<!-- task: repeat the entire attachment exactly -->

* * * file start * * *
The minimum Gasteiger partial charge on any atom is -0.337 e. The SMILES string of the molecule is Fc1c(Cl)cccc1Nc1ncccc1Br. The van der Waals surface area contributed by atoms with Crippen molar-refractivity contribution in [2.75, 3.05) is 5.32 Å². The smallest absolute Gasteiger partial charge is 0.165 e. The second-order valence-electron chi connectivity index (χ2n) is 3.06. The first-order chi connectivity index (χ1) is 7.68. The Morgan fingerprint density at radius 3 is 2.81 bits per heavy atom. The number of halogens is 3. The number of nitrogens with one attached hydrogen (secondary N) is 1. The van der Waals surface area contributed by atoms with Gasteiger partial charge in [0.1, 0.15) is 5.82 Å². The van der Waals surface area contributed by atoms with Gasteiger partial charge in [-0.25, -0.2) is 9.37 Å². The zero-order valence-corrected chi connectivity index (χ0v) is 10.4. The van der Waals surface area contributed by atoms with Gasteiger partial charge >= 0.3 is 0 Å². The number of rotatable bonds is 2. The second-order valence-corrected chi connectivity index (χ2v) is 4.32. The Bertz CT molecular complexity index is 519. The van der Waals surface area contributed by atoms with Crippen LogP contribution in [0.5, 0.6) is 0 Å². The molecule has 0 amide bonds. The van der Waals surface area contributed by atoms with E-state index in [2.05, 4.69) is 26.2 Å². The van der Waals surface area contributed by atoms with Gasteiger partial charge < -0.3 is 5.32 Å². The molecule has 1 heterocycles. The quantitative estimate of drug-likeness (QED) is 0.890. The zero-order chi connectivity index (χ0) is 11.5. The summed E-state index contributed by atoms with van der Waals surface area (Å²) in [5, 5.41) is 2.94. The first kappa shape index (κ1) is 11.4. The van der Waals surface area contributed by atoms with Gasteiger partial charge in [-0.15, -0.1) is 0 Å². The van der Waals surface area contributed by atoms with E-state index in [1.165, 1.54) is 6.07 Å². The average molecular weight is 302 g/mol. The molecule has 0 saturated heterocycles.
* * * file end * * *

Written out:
The minimum Gasteiger partial charge on any atom is -0.337 e. The SMILES string of the molecule is Fc1c(Cl)cccc1Nc1ncccc1Br. The van der Waals surface area contributed by atoms with Crippen molar-refractivity contribution in [2.75, 3.05) is 5.32 Å². The smallest absolute Gasteiger partial charge is 0.165 e. The second-order valence-electron chi connectivity index (χ2n) is 3.06. The first-order chi connectivity index (χ1) is 7.68. The Morgan fingerprint density at radius 3 is 2.81 bits per heavy atom. The number of halogens is 3. The number of nitrogens with one attached hydrogen (secondary N) is 1. The van der Waals surface area contributed by atoms with Gasteiger partial charge in [0.1, 0.15) is 5.82 Å². The van der Waals surface area contributed by atoms with Gasteiger partial charge in [-0.25, -0.2) is 9.37 Å². The zero-order valence-corrected chi connectivity index (χ0v) is 10.4. The van der Waals surface area contributed by atoms with Gasteiger partial charge >= 0.3 is 0 Å². The number of rotatable bonds is 2. The second-order valence-corrected chi connectivity index (χ2v) is 4.32. The Bertz CT molecular complexity index is 519. The van der Waals surface area contributed by atoms with Crippen LogP contribution in [0.5, 0.6) is 0 Å². The molecule has 0 amide bonds. The van der Waals surface area contributed by atoms with E-state index in [2.05, 4.69) is 26.2 Å². The van der Waals surface area contributed by atoms with Gasteiger partial charge < -0.3 is 5.32 Å². The molecule has 1 heterocycles. The quantitative estimate of drug-likeness (QED) is 0.890. The zero-order chi connectivity index (χ0) is 11.5. The summed E-state index contributed by atoms with van der Waals surface area (Å²) in [5, 5.41) is 2.94. The first kappa shape index (κ1) is 11.4. The van der Waals surface area contributed by atoms with Gasteiger partial charge in [-0.15, -0.1) is 0 Å². The van der Waals surface area contributed by atoms with E-state index in [1.165, 1.54) is 6.07 Å². The average molecular weight is 302 g/mol. The molecule has 0 saturated heterocycles.